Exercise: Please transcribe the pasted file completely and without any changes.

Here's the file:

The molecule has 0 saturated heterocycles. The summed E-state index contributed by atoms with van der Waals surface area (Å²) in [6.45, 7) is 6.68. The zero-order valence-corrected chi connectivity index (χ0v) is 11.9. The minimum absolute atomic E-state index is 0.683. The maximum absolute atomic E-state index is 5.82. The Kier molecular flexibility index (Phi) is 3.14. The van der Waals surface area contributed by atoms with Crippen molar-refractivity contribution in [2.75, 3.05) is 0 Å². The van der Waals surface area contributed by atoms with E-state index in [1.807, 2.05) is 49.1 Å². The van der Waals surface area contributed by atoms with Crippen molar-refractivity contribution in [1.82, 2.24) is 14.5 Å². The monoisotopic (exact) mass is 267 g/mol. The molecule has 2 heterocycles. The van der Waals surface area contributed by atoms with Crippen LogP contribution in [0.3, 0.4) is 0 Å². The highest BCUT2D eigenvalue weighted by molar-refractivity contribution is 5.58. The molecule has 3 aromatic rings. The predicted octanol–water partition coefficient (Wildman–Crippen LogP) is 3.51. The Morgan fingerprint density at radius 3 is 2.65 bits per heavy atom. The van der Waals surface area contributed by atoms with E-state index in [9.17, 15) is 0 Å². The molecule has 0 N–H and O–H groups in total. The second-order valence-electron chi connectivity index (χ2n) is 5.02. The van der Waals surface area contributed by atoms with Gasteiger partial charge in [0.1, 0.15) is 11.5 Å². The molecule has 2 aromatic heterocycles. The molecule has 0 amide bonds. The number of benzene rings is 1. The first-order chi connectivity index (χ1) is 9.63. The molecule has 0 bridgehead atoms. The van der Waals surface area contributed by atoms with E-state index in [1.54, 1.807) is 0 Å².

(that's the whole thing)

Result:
The molecule has 0 saturated heterocycles. The summed E-state index contributed by atoms with van der Waals surface area (Å²) in [6.45, 7) is 6.68. The zero-order valence-corrected chi connectivity index (χ0v) is 11.9. The minimum absolute atomic E-state index is 0.683. The maximum absolute atomic E-state index is 5.82. The Kier molecular flexibility index (Phi) is 3.14. The van der Waals surface area contributed by atoms with Crippen molar-refractivity contribution in [2.75, 3.05) is 0 Å². The van der Waals surface area contributed by atoms with E-state index in [1.807, 2.05) is 49.1 Å². The van der Waals surface area contributed by atoms with Crippen molar-refractivity contribution in [1.82, 2.24) is 14.5 Å². The monoisotopic (exact) mass is 267 g/mol. The molecule has 2 heterocycles. The van der Waals surface area contributed by atoms with Crippen LogP contribution in [0.3, 0.4) is 0 Å². The highest BCUT2D eigenvalue weighted by molar-refractivity contribution is 5.58. The molecule has 3 aromatic rings. The predicted octanol–water partition coefficient (Wildman–Crippen LogP) is 3.51. The Morgan fingerprint density at radius 3 is 2.65 bits per heavy atom. The van der Waals surface area contributed by atoms with E-state index in [9.17, 15) is 0 Å². The molecule has 0 N–H and O–H groups in total. The second-order valence-electron chi connectivity index (χ2n) is 5.02. The van der Waals surface area contributed by atoms with Gasteiger partial charge in [0.1, 0.15) is 11.5 Å². The molecule has 2 aromatic heterocycles. The molecule has 0 amide bonds. The number of benzene rings is 1. The first-order chi connectivity index (χ1) is 9.63. The molecule has 0 bridgehead atoms. The van der Waals surface area contributed by atoms with E-state index in [1.54, 1.807) is 0 Å².